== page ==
Posted by Adam Burk | May 29, 2010, 11:39 am
  2. An excellent and messy problem, Adam – thank you.

    I think of Aaron’s recent work on engagement. Authenticity may be a word over which we would argue less. Is it possible to devise a system of that lends authenticity to students’ work by ceding some measure control over curriculum, instruction, and assessment to kids? Absolutely. We all know of schools doing this work.

    I also think about school choice and its real purpose. School choice shouldn’t exist only to provide students with several different paths to college. School choice should exist to provide kids with several ways to find themselves and the education and livelihoods that will bring them, their families, and their communities health and joy.

    Maybe we need exit requirements that are authentic to the choices students make regarding their educations. Maybe we allow students to exit through all kinds of rituals with all kinds of artifacts depending on their chosen paths. Maybe we decentralize “graduation” from schools entirely and free kids to move on as soon as their work is acceptable to the businesses, institutions, organizations, or master craftspeople who agree to take on our students as apprentices, employees, researchers, or scholars. Maybe kids have to present performances or portfolios to the gatekeepers of their chosen fields and return to us with proof of their readiness to graduate or with a request for more help based on authentic feedback from their expert audiences.

    The problem with this kind of differentiated graduation and the differentiated schooling it would require is its decentralization. The decentralization required to truly differentiate education and produce a democratic citizenry is an affront to authority, its myopia, and its wealth.

    Imagine if state education money didn’t just follow a kid out of one classroom to another, but from one classroom to a local business or service organization accepting apprentices. Imagine if textbook money went to student entrepreneurship. Imagine if a student was free to invest her per-pupil allocation into learning what she wanted, where she wanted, from whom she wanted. The level of trust in students would have to be tantamount to the level of trust placed in teachers and schools to help kids make healthy and wise decisions appropriate to their ages and levels of readiness.

    So forget all that and let’s begin with this: to reform education entirely, we’re going to need to find and scale up schools that trust teachers to be more than gatekeepers and kids to be more than students.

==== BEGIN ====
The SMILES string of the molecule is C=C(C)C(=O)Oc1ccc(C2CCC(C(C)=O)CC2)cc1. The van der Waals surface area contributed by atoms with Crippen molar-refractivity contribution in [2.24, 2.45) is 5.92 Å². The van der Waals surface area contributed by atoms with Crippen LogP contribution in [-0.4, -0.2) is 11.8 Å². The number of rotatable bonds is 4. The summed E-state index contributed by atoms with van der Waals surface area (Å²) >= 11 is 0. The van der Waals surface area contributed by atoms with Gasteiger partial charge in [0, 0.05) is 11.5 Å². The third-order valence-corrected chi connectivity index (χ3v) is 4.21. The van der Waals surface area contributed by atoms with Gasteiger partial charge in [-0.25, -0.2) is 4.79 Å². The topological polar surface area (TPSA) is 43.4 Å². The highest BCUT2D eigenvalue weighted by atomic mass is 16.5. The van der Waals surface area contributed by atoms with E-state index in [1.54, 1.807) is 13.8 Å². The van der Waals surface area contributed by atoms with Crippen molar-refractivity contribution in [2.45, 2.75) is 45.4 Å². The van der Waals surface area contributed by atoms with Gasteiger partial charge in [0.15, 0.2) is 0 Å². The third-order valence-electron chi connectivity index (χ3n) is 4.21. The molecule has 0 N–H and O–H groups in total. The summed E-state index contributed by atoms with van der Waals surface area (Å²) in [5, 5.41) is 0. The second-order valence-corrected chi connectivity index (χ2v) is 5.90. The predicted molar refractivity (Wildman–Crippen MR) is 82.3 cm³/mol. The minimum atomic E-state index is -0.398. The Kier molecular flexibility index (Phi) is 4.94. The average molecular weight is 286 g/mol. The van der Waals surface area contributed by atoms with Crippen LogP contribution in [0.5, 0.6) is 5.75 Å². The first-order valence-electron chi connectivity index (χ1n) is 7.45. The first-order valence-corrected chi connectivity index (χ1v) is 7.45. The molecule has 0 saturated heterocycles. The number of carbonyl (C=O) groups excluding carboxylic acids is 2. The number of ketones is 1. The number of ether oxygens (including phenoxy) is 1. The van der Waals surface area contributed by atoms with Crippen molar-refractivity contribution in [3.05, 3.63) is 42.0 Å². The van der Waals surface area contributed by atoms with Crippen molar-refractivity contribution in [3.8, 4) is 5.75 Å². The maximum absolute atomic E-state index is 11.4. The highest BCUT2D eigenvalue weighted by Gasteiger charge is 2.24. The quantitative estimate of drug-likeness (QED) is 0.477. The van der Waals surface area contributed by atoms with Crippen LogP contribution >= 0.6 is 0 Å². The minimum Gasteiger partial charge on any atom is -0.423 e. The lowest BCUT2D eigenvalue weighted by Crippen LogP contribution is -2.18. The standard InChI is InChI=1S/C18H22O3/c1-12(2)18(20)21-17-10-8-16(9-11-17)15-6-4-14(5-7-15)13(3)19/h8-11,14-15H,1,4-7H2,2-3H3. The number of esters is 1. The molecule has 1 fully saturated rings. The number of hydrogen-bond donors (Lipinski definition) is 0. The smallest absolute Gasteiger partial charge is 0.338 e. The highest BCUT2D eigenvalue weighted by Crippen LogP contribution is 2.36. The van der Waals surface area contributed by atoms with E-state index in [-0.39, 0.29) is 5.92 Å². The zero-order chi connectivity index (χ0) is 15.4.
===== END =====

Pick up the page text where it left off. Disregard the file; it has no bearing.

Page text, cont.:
We’ve found the schools. How do we organize and attract the venture capital needed to scale them up? How do we find KIPP-sized money for antithetical educational experiences?

    Yours in choosing this work and learning,

    Posted by Chad Sansing | May 28, 2010, 9:11 pm
    • Chad,

      This paragraph really excited me:

      Imagine if state education money didn’t just follow a kid out of one classroom to another, but from one classroom to a local business or service organization accepting apprentices. Imagine if textbook money went to student entrepreneurship. Imagine if a student was free to invest her per-pupil allocation into learning what she wanted, where she wanted, from whom she wanted. The level of trust in students would have to be tantamount to the level of trust placed in teachers and schools to help kids make healthy and wise decisions appropriate to their ages and levels of readiness.

      That would be an amazing use of resources. It would facilitate bonding students with their passions rather than severing them. I think the capital can be raised through community-financing and slow-money investment, in addition to philanthropy.

      I dig the decentralized and personalized curriculum, and the relevant markers for graduation dependent upon what makes sense for a particular student. One thing I am going to try to flush out more in another post is what is the marker that deems a student has “foundational knowledge” and s/he and the community know that s/he is now ready for this apprenticeship or as Monika’s program calls it “quasi-college.”